Explore moss-covered ruins and play in sparkling streams on this little-known, easy-to-enjoy adventure.
To get there take exit 20 off I-90. At the bottom of the exit ramp, turn north (a left turn if coming from Seattle). Park in the gravel parking lot that’s just a few yards from the west-bound onramp.
Out of the car, look for the short bridge at the far side of the parking area. Our kids love to scamper down on the right side of the bridge to check out the creek before we get started. The stream is the Middle Fork of Issaquah Creek. It flows off Tiger Mountain and down into Lake Sammamish.
Begin by walking over the bridge and down the wide gravel path. Today it is known as the Issaquah-Preston Rail Trail. Ask your kids to imagine steam locomotives chuffing through the forest right where they are hiking. In the late 1800’s, this path was part of the Seattle Lakeshore and Eastern Railway that connected Seattle to Issaquah and Snoqualmie. The rail tracks were still in operation in the 1970s.
After about five minutes of walking, keep your eyes peeled left for a side path flanked on both sides by moss-covered rocks. It’s an easy little trail that leads down to a small beach at the river bank. The spot is a delightful playground where kids can splash in the water and practice their log walking skills.
Back up on the main trail, continue for some distance and past a dark cliff wall on the right. A little over a mile from the parking lot the main trail widens, and you will see a side path leading up the hill on the right. This is the site of the old Grand Ridge Coal Mine. There use to be a building here that spanned over the tracks and dropped coal into the train cars. See if your kids can find the two old cement anchors on the left side of the trail.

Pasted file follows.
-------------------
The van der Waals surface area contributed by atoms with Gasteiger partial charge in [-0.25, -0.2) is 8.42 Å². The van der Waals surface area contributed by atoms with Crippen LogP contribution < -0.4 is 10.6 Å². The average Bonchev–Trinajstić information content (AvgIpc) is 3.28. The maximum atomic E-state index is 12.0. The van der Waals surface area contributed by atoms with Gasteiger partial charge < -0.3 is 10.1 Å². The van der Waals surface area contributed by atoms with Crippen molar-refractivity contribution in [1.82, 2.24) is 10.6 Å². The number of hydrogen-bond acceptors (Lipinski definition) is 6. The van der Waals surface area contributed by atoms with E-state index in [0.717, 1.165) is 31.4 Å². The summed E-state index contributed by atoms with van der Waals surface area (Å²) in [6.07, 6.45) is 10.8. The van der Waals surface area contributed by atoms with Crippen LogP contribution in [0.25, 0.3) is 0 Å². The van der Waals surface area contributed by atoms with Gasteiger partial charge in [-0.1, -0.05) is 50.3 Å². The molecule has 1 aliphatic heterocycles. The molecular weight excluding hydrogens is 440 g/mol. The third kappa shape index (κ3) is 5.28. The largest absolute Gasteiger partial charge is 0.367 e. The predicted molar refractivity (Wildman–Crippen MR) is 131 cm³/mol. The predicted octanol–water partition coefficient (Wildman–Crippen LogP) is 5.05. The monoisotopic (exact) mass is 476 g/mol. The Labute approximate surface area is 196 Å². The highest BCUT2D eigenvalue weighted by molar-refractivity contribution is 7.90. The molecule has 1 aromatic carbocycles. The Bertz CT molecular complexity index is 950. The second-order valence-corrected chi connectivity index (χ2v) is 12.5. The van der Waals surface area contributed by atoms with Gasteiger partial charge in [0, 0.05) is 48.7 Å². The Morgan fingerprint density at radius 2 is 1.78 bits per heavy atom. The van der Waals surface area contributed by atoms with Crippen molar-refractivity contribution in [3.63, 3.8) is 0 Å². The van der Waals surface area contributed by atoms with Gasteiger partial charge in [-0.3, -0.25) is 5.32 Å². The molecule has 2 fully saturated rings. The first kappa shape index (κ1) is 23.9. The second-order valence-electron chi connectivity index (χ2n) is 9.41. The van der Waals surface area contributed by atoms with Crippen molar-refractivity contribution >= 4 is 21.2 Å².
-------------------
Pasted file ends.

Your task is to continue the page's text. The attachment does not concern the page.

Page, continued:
Now, on to the real ruins! Head up the path into the forest. As you go, challenge your kids to look for black stones. Many chunks of coal can still be found here. Tell them that back in the day, kids as young as eight-years old worked at these mines. There’s no danger now. All the mines were sealed decades ago.
At the intersection, turn left. Soon you will come to the center of the old operation. As you explore here, watch out for stinging nettle plants. They have broad jagged leaves. There is a short gravel loop trail. It winds past several moss-covered cement ruins that you can climb around on. Generators and winches were mounted on these foundations. They pulled mine carts out of the mine holes directly in front of them. One hundred years ago, the labyrinth of coal tunnels extended under these hills for 11 miles!
If your kids have had enough, this is a great place to turn around and head back down the main trail and back to the parking lot.
If they’ve still got some adventure in them, there are two beautiful, stream-crossed forest trails that will get you back to the car: the Coal Mine Loop and the Extended Trek. Both climb a few hundred feet up the ridge and back down again. Here is a King County Parks map to help you find your way…
The Coal Mine Loop is one mile longer than going back on the main trail. Return to the last intersection and instead of going down to the main trail, head uphill instead. Turn right at the next intersection (there’s a map on a sign post there). When you come out on the main trail again, turn left to get back to the parking area.
The Extended Trek is 2 miles longer than going back on the main trail. Just follow the path you came in on past the ruins and up the hill. Stay to the right at the first three trail intersections. At the fourth intersection turn left (there’s a map on a sign post there). When you come out on the main trail again, turn left to get back to the car.
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